• Paycheck Protection Program: As discussed in detail in our summary, employers of 500 or fewer employees may take out forgivable loans of up to $10 million (or a cap tied to prior average payroll costs) to cover payroll, rent and certain other costs through June 30, 2020. Such loans are eligible for forgiveness (in part or in whole), in an amount equal to the sum of costs incurred and payments made during the 8-week period beginning on the date of the origination of the loan. The amount of loan forgiveness is reduced if the employer reduces headcount or wages by certain amounts unless the reductions are restored by June 30, 2020.  PPP applications are available here.
    • This program creates an incentive for businesses to maintain or restore employment impacted by COVID-19 pandemic mitigation measures or related business downturn.
  • Expanded Unemployment Benefits: As discussed in our alert, laid off employees are eligible for an additional $600 per week on top of existing unemployment benefits, for up to four months, and unemployment benefits are extended to others not traditionally eligible, such as the self-employed, independent contractors, and those with limited work history.  States that repeal the common one-week “waiting period” (such as Massachusetts) will receive federal funding for this first week of benefits.  Additional weeks of unemployment benefits, up to a maximum of 39 weeks of benefits, will also be made available (through December 31, 2020) if state benefits run out.
    • Paradoxically, the flat dollar amount boost to unemployment may result in some lower wage earners receiving more through unemployment than through the employer, and the fact that workers will receive these additional benefits may well create an incentive for employers to shed employees from payrolls.
    • Additionally, while involuntary separations usually result in increased rates for employers, states are considering mitigating the impact of such potential rate hikes given the widespread pandemic-related job actions, and Massachusetts has already announced that at minimum, rates will not increase before January 2021.
  • Business Tax Relief Provisions (Subtitle C): While individuals will receive checks of up to $1,200, businesses will also benefit from certain forms of tax relief (listed by the Senate Finance Committee) intended to increase cash flow to help sustain business operations and payroll, including, for example:
    • Refundable payroll tax creditof 50% of quarterly wages on up to $10,000 in “qualified wages” paid per employee from March 12, 2020 to the end of the calendar year (including qualified health plan expenses properly allocable to such wages for the employee).  This is in addition to any credits against payroll taxes which are taken to fund paid sick leave and emergency FMLA leave paid to employees under the new Families First Coronavirus Response Act (FFCRA), detailed in our separate alert.  The credit is available to firms in existence in 2020 which were fully or partially suspended due to government-ordered virus-related shutdowns or other restrictive measures, and to businesses experiencing a decrease in gross receipts of 50% or more when compared to the same quarter in 2019.  For businesses with an average of over 100 full time employees in 2019, the credit is available for employees retained but not currently working due to the crisis; for smaller firms the credit applies to all employee wages.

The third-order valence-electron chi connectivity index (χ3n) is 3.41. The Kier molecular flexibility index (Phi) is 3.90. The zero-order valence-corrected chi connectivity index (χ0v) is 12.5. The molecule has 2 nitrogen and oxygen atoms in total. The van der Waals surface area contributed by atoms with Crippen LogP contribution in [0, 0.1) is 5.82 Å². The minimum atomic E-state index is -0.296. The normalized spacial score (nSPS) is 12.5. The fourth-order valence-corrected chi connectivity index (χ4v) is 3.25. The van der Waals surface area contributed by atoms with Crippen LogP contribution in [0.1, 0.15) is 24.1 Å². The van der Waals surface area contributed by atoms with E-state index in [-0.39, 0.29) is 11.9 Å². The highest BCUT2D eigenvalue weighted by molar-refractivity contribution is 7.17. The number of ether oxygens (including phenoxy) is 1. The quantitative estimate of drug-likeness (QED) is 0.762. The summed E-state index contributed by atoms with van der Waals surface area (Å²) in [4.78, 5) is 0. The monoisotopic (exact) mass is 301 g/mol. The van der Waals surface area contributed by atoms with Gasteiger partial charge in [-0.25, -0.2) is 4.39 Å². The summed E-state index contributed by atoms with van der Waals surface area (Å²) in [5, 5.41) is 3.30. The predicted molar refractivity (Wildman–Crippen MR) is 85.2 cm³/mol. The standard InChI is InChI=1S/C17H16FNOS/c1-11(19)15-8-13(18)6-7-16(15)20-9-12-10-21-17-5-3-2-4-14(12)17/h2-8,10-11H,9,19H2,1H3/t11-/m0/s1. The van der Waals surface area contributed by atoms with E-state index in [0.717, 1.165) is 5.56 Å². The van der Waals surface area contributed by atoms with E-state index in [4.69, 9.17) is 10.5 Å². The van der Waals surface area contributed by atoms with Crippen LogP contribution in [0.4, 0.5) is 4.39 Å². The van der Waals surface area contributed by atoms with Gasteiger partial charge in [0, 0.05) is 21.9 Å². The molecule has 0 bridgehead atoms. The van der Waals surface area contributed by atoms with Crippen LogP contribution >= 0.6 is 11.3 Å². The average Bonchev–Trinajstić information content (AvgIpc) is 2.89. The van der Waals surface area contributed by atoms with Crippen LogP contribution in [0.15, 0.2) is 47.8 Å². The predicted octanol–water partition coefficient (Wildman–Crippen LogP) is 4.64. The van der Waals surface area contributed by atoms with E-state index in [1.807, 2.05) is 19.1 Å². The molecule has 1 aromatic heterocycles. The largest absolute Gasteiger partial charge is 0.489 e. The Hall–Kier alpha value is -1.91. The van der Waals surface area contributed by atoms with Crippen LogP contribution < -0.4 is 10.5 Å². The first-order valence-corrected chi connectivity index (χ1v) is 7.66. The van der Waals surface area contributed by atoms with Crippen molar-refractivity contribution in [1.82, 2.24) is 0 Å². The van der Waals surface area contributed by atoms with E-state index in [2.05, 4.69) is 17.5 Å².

• The maximum amount of the credit is $5,000, and it is “refundable” in that any amount that exceeds the employer’s employment taxes for the quarter will be paid to the employer as if it were a tax overpayment.
      • Of note, to determine employer size the IRS will use the “single employer” definition under the Internal Revenue Code.
    • Delay of estimated tax payments for corporations until October 15, 2020.
    • Delay of payment of employer payroll taxes (e.g. employer share of Social Security tax), with deferred payments payable over the following two years (first half by December 31, 2021, second half by December 31, 2022).
    • Modifications for net operating losses (NOLs) to allow businesses to carry losses from 2018, 2019, or 2020 back five years, and to temporarily remove the taxable income limitation to allow an NOL to fully offset income (including through amendment of prior year returns). These modifications are also available to pass-through businesses and sole proprietors.
    • Acceleration of the ability to recover AMT credits.
    • Temporary increase in the limit on the amount of interest expense businesses are allowed to deduct on their tax returns, from 30% to 50% of the taxable income for 2019 and 2020.